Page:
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Wet, soggy spring leaves New Brunswick farmers frustrated

Farmers across New Brunswick are growing frustrated with a bout of persistent wet weather.

Some growers have told Global News that they’ve been unable to get into the fields for spring planting.

Christian Michaud is a farmer from Bouctouche, N.B., and he says just getting to his fields feels like an outing in a mud bog.

“It is frustrating and it can be very demoralizing when you need to put stuff in the ground and you look outside and this is what you get,” said Michaud, pointing at his soggy fields.


READ MORE: Below-normal temperatures damage New Brunswick crops

The mud is up to Michaud’s ankles in his fields, and he says he is growing more and more frustrated with the weather.

He has managed to get some crops planted on higher ground, but trying to get a tractor through the waterlogged fields to finish up his spring planting has been a losing battle.

“We still got one tractor stuck this spring,” said Michaud.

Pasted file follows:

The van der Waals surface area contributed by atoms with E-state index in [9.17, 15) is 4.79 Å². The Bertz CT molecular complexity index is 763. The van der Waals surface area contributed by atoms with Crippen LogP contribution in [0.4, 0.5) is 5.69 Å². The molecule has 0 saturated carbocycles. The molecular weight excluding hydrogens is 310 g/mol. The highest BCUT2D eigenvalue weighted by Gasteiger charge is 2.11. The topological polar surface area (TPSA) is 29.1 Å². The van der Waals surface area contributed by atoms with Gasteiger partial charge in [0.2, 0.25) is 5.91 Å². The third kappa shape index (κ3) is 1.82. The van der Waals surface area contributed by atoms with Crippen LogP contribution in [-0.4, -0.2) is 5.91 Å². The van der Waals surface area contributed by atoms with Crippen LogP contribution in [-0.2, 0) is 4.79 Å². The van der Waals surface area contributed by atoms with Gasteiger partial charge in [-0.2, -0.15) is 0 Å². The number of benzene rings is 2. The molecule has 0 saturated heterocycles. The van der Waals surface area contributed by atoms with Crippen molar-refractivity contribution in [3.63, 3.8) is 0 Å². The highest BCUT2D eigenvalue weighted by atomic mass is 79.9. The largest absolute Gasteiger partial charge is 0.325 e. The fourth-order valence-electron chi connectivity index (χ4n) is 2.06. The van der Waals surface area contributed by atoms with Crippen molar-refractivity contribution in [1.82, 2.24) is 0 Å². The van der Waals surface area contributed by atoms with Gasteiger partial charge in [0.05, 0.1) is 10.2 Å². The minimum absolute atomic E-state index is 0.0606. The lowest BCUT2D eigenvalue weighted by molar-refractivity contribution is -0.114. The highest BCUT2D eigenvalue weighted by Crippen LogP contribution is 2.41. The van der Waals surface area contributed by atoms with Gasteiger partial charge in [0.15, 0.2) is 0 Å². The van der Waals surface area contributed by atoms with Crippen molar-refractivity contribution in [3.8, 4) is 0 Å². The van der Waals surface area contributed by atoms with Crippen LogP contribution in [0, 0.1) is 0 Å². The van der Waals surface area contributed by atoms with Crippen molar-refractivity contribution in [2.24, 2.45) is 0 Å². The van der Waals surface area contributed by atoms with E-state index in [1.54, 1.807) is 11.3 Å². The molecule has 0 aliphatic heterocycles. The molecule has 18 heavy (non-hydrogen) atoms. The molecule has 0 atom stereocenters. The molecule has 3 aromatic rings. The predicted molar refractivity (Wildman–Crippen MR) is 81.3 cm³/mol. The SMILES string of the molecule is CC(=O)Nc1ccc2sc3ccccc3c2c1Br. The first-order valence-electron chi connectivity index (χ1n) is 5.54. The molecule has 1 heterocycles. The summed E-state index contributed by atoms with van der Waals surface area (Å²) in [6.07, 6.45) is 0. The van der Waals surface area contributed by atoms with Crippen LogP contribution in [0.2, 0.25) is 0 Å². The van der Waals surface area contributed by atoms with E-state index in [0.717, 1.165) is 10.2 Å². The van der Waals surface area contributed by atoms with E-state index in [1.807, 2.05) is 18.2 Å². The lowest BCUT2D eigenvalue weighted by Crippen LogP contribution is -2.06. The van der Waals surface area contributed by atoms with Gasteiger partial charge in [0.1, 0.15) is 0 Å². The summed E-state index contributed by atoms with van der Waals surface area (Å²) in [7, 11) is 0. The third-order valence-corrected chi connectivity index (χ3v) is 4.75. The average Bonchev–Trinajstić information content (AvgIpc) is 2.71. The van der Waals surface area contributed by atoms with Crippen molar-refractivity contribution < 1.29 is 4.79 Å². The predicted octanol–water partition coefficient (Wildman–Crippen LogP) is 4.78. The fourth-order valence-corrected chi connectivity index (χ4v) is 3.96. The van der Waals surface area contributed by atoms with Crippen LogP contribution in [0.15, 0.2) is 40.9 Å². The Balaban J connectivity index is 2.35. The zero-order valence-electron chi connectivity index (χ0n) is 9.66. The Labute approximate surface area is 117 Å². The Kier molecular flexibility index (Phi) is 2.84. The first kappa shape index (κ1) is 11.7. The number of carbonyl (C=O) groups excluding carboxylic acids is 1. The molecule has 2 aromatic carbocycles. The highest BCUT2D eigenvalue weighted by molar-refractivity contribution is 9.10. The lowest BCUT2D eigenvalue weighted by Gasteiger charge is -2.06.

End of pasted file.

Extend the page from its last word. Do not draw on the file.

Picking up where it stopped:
He said he is at least two weeks behind schedule in planting, and about 30 per cent of his crops are still not in the ground.

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According to Environment Canada weather records, it has been a record-breaking spring for rainfall in some areas of New Brunswick.

During the month of April, Bouctouche saw a reported total of 183 millimetres of rainfall. The normal amount is 86 millimetres.

The same rang true for Fredericton, where more than double the normal amount of rain fell last month.

Buzz Harvey, who farms in Maugerville, N.B., said he hasn’t been able to get into his fields for 10 days, adding that he was concerned the setback may cause a delay to the harvest later in the season.

READ MORE: New Brunswick farmers feeling the impact of latest heatwave

He and Michaud say soggy springs are becoming the norm.

Michaud has had to change the way he farms in recent years by rotating crops to higher and sandier ground in order to make the most of the relatively short growing season.

He said that three out of the last four springs have been pretty much a washout.

“This is two years in a row now. Last spring was pretty crappy, and this spring is pretty crappy, too,” he said.

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